Following up to the above: A real eye-opening moment for me was this one time I had spent about an hour talking to a group of friends about Paleo stuff. (They were asking specific questions -- otherwise I would have changed the topic.) They all were mildly interested, intellectually ("wait, I thought whole grains were healthy!"). Nobody seemed actually interested in making any lifestyle changes, which is normal. But, at the end of the hour, I casually mentioned I'd lost about 15 lbs. and 4 inches off my waist in about 4-6 weeks. One of my friends immediately perked up and said, "Wait, so tell me again... no wheat, no sugar, and then what?"
Don't talk to them about specifics -- at first. Just tell them that you've cut out all or most processed foods. Pretty much everybody thinks this is healthy, even doctors and vegans (in theory) and the general public. Then, if they ask specific questions, you can give them more information that they actually want -- they asked for it.
If you really want to help people, you need to focus on successful lifestyle coaching just as much as facts IMO. There are very simple things that can make or break someone's transition to a healthier lifestyle. Recipes, shopping lists, food logs, public accountability -- these are WAY more important than teaching someone about why leptin is an important hormone in metabolic function/dysfunction.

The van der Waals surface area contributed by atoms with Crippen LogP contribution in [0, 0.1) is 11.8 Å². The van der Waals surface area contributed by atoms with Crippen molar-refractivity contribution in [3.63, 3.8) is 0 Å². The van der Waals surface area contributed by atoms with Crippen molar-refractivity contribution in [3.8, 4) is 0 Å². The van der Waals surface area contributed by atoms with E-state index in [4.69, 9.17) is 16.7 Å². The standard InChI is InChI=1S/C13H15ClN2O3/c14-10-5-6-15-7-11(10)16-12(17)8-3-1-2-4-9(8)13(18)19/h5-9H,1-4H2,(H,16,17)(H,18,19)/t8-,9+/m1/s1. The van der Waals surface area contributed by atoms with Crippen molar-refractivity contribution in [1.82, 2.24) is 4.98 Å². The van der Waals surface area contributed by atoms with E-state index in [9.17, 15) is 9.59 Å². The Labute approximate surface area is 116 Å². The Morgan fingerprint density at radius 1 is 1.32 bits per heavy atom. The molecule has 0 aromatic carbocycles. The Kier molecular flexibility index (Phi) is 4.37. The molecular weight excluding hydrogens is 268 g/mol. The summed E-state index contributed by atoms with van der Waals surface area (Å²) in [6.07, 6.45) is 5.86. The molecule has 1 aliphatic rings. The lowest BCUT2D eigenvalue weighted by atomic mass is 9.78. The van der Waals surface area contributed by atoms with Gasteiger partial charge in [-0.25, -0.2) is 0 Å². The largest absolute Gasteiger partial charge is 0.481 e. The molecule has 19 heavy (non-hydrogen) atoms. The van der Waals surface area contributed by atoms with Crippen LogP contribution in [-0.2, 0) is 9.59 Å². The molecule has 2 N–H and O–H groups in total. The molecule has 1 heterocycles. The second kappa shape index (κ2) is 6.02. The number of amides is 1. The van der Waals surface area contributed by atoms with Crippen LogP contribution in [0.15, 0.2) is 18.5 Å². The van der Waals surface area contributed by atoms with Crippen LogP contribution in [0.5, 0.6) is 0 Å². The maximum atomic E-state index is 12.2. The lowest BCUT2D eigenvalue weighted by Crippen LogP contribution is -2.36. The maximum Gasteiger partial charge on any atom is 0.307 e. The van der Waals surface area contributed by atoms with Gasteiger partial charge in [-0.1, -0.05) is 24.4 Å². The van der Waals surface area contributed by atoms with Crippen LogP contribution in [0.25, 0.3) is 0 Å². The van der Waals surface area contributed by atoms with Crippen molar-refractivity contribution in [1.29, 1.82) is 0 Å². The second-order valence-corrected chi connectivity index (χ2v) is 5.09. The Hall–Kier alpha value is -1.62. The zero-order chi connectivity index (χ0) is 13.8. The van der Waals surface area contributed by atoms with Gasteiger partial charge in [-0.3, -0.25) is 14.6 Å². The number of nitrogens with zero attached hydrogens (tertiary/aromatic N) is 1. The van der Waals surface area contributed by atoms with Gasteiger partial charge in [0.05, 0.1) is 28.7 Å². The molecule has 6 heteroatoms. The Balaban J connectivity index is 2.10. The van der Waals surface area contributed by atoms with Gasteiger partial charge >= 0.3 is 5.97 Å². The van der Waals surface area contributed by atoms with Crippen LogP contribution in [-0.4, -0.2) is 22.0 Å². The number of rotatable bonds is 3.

As a corollary to the above point, recognize when someone mostly just wants a set of instructions (eat this, don't eat that) -- rather than a dissertation on metabolic dysfunction. Give them what they need. It's not about you and the knowledge that you just have to share with everybody because it's so earth-shatteringly life-changing. (Yeah, I made this mistake a lot.)
Be patient. You came around, and eventually, a few individuals will change their lives as a result of talking to you. Just don't sabotage them by turning them off before they even get started.
on December 17, 2010
at 11:59 PM
My mother and grandmother are very outspoken vegetarians, and low dairy. Some of the brightest memories of my childhood are going to P.E.T.A. offices with my mom.
My grandmother has given me countless nutrition books, Tim Robbins, Depak Chopra, I don't even know all the names. They've blended together into a LOWFATWHOLEGRAINVEGETABLES mush in my head that I never could stomach!
My mom just kind of smiled and nodded when I told her of my progress so far (8lbs in 3 weeks \o/) while my grandmother insists its JUST because I've stopped eating fast food and drinking soda. I've sent her a few websites, but she says her eyes just glaze over, and that there's no way in hell a little brown rice and corn would hurt you.
I just gotta leave it alone or we'll fight about it. She wants to use her canola oil and smart balance and tofu...I'm very happy with my roasting chicken!
If things keep going at this pace, I don't know if they'll ever accept that I'm doing something healthy, but I'll know, and they'll know I tried to talk to them about it, and I think that's the best I can do.